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21

Alben W. Barkley

Alben William Barkley was a lawyer and politician from Kentucky who served in both houses of Congress and as the 35th Vice President of the United States from 1949 to 1953. In 1905, he was elected county attorney for McCracken County, Kentucky. He w... as chosen county judge in 1909 and U.S. Representative from Kentucky's First District in 1912. As a Representative, he was a liberal Democrat, supporting President Woodrow Wilson's New Freedom domestic agenda and foreign policy.Endorsing Prohibition and denouncing parimutuel betting, Barkley narrowly lost the 1923 Democratic gubernatorial primary to fellow Representative J. Campbell Cantrill. In 1926, he unseated Republican Senator Richard P. Ernst. In the Senate, he supported the New Deal approach to addressing the Great Depression and was elected to succeed Senate Majority Leader Joseph T. Robinson upon Robinson's death in 1937.During his 1938 re-election bid, his opponent A. B. "Happy" Chandler accused him of using Works Progress Administration employees to campaign for him; Barkley claimed Chandler used state employees in the same way   more
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22

Charles Curtis

Charles Curtis was a Kaw Nation Native American Indian who served as a Republican Vice President of the United States. After serving as a United States Representative, and then a longtime United States Senator from Kansas Curtis was later chosen as ... Senate Majority Leader by his Republican colleagues, and the 31st Vice President of the United States. He was the first person with significant acknowledged Native American ancestry and the first person with significant acknowledged non-European ancestry to reach either of the two highest offices in the United States government's executive branch. He was enrolled in the Kaw tribe and his maternal ancestry was three-quarters Native American: Kaw, Osage and Potawatomi. His father was European-American. Curtis spent years of childhood living with his maternal grandparents on their Kaw reservation.As an attorney, Curtis entered political life at the age of 32, winning multiple terms from his district in Topeka, Kansas, starting in 1892 as a Republican to the US House of Representatives   more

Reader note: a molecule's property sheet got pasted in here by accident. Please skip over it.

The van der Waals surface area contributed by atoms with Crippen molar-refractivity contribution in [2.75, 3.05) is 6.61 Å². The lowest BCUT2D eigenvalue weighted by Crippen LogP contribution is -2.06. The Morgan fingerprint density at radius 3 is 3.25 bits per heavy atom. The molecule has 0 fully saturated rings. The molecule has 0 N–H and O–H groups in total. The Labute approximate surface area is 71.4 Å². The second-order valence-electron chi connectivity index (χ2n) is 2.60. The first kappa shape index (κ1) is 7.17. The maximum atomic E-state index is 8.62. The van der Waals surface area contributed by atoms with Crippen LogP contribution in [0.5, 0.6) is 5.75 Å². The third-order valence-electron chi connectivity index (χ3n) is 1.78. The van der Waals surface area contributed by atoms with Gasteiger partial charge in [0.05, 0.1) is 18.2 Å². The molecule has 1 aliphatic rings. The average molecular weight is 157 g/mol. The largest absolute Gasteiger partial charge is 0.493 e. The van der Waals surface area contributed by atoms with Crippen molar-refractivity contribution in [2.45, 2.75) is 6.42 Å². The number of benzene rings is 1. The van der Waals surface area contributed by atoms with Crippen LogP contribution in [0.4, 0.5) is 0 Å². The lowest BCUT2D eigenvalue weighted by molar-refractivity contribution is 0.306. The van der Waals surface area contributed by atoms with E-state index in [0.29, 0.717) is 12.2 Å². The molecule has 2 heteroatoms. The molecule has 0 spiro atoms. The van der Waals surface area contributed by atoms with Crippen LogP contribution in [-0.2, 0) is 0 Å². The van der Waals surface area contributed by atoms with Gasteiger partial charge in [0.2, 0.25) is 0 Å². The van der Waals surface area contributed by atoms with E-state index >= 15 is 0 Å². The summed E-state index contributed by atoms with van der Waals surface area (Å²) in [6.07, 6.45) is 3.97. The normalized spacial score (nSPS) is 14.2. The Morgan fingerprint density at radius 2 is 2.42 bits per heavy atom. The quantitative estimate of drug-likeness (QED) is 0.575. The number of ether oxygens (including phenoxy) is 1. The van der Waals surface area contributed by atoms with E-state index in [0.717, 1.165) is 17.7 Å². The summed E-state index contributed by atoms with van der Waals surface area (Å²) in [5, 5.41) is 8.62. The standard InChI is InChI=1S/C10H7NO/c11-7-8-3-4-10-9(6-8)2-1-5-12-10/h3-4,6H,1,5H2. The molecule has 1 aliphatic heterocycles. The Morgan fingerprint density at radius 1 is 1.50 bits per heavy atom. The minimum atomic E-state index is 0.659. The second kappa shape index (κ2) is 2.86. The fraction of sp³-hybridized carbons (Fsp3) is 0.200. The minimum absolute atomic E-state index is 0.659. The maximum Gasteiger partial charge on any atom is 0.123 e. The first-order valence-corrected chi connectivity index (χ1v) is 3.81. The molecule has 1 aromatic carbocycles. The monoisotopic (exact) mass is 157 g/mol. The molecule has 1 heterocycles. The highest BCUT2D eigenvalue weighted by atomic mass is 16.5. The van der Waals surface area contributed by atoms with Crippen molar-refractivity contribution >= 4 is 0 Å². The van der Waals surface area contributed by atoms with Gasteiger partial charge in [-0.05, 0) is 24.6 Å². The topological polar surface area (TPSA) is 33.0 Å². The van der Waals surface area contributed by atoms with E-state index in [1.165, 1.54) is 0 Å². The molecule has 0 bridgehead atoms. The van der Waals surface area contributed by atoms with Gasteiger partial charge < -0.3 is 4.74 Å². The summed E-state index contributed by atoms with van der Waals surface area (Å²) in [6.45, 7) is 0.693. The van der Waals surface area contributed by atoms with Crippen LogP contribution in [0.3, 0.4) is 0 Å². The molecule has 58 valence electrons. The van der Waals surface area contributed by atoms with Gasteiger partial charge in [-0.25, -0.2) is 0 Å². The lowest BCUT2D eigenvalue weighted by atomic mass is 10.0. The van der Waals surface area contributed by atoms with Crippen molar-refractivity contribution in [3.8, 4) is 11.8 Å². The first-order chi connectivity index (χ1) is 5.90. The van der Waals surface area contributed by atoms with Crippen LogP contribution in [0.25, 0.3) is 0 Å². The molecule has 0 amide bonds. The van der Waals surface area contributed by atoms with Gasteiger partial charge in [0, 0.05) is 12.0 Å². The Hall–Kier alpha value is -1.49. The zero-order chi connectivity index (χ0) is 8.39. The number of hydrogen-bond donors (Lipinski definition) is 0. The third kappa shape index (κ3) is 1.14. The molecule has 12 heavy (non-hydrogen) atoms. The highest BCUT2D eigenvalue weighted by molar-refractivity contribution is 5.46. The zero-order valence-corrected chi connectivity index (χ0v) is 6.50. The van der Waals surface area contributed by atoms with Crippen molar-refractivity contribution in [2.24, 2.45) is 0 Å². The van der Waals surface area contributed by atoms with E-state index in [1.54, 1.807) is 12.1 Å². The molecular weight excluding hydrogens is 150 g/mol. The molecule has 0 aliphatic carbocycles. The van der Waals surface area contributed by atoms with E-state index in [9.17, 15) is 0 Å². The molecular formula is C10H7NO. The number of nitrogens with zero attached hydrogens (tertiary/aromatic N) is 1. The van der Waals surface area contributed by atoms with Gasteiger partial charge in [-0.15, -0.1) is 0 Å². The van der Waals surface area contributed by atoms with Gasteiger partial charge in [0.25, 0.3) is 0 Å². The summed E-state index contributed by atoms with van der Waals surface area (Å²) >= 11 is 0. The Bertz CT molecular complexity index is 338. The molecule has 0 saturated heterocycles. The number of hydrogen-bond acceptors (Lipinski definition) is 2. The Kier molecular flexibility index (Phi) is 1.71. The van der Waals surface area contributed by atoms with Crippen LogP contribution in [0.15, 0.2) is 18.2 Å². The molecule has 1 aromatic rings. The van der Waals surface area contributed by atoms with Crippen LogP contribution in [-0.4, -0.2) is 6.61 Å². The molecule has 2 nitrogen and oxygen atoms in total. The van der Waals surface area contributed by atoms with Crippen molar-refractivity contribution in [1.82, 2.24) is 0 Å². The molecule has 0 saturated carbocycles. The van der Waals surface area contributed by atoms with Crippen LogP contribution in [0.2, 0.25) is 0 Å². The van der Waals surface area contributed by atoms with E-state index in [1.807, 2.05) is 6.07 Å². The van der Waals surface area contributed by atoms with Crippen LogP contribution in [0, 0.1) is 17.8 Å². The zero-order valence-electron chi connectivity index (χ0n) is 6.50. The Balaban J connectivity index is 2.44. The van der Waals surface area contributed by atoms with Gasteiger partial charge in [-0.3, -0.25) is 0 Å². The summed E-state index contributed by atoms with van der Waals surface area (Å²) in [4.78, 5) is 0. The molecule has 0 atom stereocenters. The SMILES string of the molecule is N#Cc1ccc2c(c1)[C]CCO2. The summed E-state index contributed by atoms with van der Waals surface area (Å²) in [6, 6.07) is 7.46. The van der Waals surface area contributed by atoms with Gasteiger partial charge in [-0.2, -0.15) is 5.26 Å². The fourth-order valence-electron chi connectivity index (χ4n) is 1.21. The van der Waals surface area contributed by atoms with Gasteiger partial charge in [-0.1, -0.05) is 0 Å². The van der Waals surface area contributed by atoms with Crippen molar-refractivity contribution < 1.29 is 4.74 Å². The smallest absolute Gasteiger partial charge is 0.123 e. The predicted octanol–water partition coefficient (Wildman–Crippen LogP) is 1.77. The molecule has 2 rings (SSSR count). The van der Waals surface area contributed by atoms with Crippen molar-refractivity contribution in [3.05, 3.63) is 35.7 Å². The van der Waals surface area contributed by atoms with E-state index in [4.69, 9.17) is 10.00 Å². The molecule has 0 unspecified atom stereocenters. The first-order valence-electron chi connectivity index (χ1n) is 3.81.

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23

Schuyler Colfax

Schuyler Colfax, Jr. Was a United States Representative from Indiana, Speaker of the House of Representatives, and the 17th Vice President of the United States. To date, he is one of only two Americans to have served as both House speaker and vice p... resident.President Ulysses S. Grant and Colfax, 46 and 45 respectively at the time of their inauguration, were the youngest Presidential team until the inauguration of Bill Clinton and Al Gore in 1993   more
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24

Aaron Burr

Aaron Burr, Jr. Was the third Vice President of the United States; he served during President Thomas Jefferson's first term.After serving as a Continental Army officer in the Revolutionary War, Burr became a successful lawyer and politician. He was ... elected twice to the New York State Assembly, was appointed New York State Attorney General, was chosen as a United States Senator from the state of New York, and reached the apex of his career as Vice President.The highlight of Burr's tenure as President of the Senate was the Senate's first impeachment trial, of Supreme Court Justice Samuel Chase. In 1804, the last full year of his single term as Vice President, Burr killed his political rival Alexander Hamilton in a famous duel. Burr was never tried for the illegal duel, and all charges against him were eventually dropped. Hamilton's death ended Burr's political career.After leaving Washington, Burr traveled west seeking new opportunities, both economic and political. His activities eventually led to his arrest on charges of treason in 1807. Although the subsequent trial resulted in acquittal, Burr's western schemes left him with large debts and few influential friends   more